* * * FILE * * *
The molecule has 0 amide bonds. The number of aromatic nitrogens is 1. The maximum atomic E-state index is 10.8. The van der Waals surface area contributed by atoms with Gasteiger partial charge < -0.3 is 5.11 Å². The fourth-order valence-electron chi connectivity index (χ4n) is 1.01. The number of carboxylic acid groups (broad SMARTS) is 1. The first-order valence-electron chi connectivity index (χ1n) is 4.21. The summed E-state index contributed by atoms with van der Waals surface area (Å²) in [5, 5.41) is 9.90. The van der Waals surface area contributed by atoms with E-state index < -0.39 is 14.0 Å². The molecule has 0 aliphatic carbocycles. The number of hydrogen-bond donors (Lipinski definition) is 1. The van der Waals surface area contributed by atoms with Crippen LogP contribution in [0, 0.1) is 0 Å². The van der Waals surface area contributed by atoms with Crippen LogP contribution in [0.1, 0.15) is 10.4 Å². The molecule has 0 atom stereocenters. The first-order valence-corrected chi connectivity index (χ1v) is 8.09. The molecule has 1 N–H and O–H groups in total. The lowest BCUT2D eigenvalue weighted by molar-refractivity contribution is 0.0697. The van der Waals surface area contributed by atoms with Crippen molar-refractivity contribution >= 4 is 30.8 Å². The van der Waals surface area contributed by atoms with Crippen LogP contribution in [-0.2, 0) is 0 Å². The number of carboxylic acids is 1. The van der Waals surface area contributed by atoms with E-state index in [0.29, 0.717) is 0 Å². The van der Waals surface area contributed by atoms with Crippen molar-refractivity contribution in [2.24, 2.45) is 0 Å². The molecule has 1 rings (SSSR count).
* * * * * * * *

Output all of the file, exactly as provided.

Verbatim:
The molecule has 0 amide bonds. The number of aromatic nitrogens is 1. The maximum atomic E-state index is 10.8. The van der Waals surface area contributed by atoms with Gasteiger partial charge < -0.3 is 5.11 Å². The fourth-order valence-electron chi connectivity index (χ4n) is 1.01. The number of carboxylic acid groups (broad SMARTS) is 1. The first-order valence-electron chi connectivity index (χ1n) is 4.21. The summed E-state index contributed by atoms with van der Waals surface area (Å²) in [5, 5.41) is 9.90. The van der Waals surface area contributed by atoms with E-state index < -0.39 is 14.0 Å². The molecule has 0 aliphatic carbocycles. The number of hydrogen-bond donors (Lipinski definition) is 1. The van der Waals surface area contributed by atoms with Crippen LogP contribution in [0, 0.1) is 0 Å². The van der Waals surface area contributed by atoms with Crippen LogP contribution in [0.1, 0.15) is 10.4 Å². The molecule has 0 atom stereocenters. The first-order valence-corrected chi connectivity index (χ1v) is 8.09. The molecule has 1 N–H and O–H groups in total. The lowest BCUT2D eigenvalue weighted by molar-refractivity contribution is 0.0697. The van der Waals surface area contributed by atoms with Crippen molar-refractivity contribution >= 4 is 30.8 Å². The van der Waals surface area contributed by atoms with Crippen LogP contribution in [-0.2, 0) is 0 Å². The number of carboxylic acids is 1. The van der Waals surface area contributed by atoms with E-state index in [0.29, 0.717) is 0 Å². The van der Waals surface area contributed by atoms with Crippen molar-refractivity contribution in [2.24, 2.45) is 0 Å². The molecule has 1 rings (SSSR count).